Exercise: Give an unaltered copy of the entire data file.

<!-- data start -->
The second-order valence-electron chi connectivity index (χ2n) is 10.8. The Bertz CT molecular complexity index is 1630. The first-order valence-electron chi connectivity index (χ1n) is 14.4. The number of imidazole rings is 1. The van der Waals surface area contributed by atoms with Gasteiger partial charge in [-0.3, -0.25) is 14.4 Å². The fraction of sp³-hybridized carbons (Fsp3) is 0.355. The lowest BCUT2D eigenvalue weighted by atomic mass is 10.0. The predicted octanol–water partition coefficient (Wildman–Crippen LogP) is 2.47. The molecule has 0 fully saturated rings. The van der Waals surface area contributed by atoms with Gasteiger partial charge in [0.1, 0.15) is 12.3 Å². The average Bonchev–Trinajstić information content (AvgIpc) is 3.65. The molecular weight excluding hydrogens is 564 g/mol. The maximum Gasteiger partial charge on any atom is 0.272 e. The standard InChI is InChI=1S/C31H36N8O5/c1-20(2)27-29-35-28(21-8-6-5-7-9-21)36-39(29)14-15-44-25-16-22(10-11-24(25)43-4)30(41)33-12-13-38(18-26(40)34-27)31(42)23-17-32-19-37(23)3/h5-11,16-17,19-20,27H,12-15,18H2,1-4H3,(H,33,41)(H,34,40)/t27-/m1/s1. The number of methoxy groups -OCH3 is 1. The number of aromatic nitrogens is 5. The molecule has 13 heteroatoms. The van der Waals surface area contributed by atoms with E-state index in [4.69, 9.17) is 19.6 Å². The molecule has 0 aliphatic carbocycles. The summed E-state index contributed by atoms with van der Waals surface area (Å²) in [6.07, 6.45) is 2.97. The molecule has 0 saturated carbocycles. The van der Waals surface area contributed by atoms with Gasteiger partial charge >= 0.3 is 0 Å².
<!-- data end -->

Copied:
The second-order valence-electron chi connectivity index (χ2n) is 10.8. The Bertz CT molecular complexity index is 1630. The first-order valence-electron chi connectivity index (χ1n) is 14.4. The number of imidazole rings is 1. The van der Waals surface area contributed by atoms with Gasteiger partial charge in [-0.3, -0.25) is 14.4 Å². The fraction of sp³-hybridized carbons (Fsp3) is 0.355. The lowest BCUT2D eigenvalue weighted by atomic mass is 10.0. The predicted octanol–water partition coefficient (Wildman–Crippen LogP) is 2.47. The molecule has 0 fully saturated rings. The van der Waals surface area contributed by atoms with Gasteiger partial charge in [0.1, 0.15) is 12.3 Å². The average Bonchev–Trinajstić information content (AvgIpc) is 3.65. The molecular weight excluding hydrogens is 564 g/mol. The maximum Gasteiger partial charge on any atom is 0.272 e. The standard InChI is InChI=1S/C31H36N8O5/c1-20(2)27-29-35-28(21-8-6-5-7-9-21)36-39(29)14-15-44-25-16-22(10-11-24(25)43-4)30(41)33-12-13-38(18-26(40)34-27)31(42)23-17-32-19-37(23)3/h5-11,16-17,19-20,27H,12-15,18H2,1-4H3,(H,33,41)(H,34,40)/t27-/m1/s1. The number of methoxy groups -OCH3 is 1. The number of aromatic nitrogens is 5. The molecule has 13 heteroatoms. The van der Waals surface area contributed by atoms with E-state index in [4.69, 9.17) is 19.6 Å². The molecule has 0 aliphatic carbocycles. The summed E-state index contributed by atoms with van der Waals surface area (Å²) in [6.07, 6.45) is 2.97. The molecule has 0 saturated carbocycles. The van der Waals surface area contributed by atoms with Gasteiger partial charge >= 0.3 is 0 Å².